Is it possible to sell an idea without producing a prototype? If "yes," how do I protect the idea and how do I submit it for consideration? I have an idea to combine grocery shopping & your iphone. I would like to submit the idea to the Kroger chain, but want to get paid for the idea. Compensation would guarantee I have 3 meals per day x 7 days, x 52 weeks, x 30 years @ $7 per meal = $229,320. Snacks? 2 per day @ $2.50 = $54,600. Total = $283,920. Payments could be weekly, monthly, yearly, & electronically deposited. If the business closes, the balance would be paid in full. In addition to creating a more pleasurable shopping experience, the value of this idea would generate efficiency, awareness, and of course an increase of profits. Now that I think of it, why not include Macy's, Targets, Walmart too? Any advice would be greatly appreciated. Y Bright Messick
Hi - my name is XXXXX XXXXX X'X an Intellectual Property litigation attorney. Thanks for your question.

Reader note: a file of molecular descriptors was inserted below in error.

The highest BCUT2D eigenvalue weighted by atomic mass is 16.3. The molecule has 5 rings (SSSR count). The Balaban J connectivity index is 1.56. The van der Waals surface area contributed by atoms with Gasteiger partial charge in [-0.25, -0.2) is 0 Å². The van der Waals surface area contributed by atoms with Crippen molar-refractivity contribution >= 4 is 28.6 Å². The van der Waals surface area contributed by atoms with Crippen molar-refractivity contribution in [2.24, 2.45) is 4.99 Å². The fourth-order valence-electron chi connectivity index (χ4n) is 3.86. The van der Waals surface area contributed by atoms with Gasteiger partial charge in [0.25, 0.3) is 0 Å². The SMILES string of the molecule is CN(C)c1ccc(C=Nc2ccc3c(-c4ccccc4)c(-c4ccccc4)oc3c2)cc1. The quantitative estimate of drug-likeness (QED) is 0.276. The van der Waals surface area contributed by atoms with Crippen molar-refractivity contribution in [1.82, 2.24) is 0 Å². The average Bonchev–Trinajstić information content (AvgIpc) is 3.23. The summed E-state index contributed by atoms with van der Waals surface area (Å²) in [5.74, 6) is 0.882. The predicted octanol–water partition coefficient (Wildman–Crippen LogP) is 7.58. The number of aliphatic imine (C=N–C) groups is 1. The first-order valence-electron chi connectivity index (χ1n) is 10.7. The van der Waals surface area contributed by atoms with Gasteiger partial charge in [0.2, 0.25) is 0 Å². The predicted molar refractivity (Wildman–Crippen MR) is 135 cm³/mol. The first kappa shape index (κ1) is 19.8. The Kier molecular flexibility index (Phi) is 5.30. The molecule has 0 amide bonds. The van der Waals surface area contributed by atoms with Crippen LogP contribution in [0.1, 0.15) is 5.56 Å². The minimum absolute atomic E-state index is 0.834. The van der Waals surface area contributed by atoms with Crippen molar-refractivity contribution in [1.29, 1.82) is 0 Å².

YES, it is possible to market and sell an idea without a working prototype - - BUT you can't get a patent without a working model. If you have drawings, formulas, etc. that establish how the product works, you can market that.
In order to prevent someone you pitch your idea to from stealing it, you have them sign a non-disclosure agreement that outlines the fact that the intellectual property, ideas, concepts, etc. can't be used without your consent. Here's a good link to a sample agreement: http://www.nolo.com/legal-encyclopedia/sample-confidentiality-agreement-nda-33343.html.
There are certainly several other examples online, and you could have a local attorney draft you one specifically for your needs -- but a generic form is usually sufficient.
If you sell your idea to a company, then can fund the production of a prototype and then proceed to applying for a patent.
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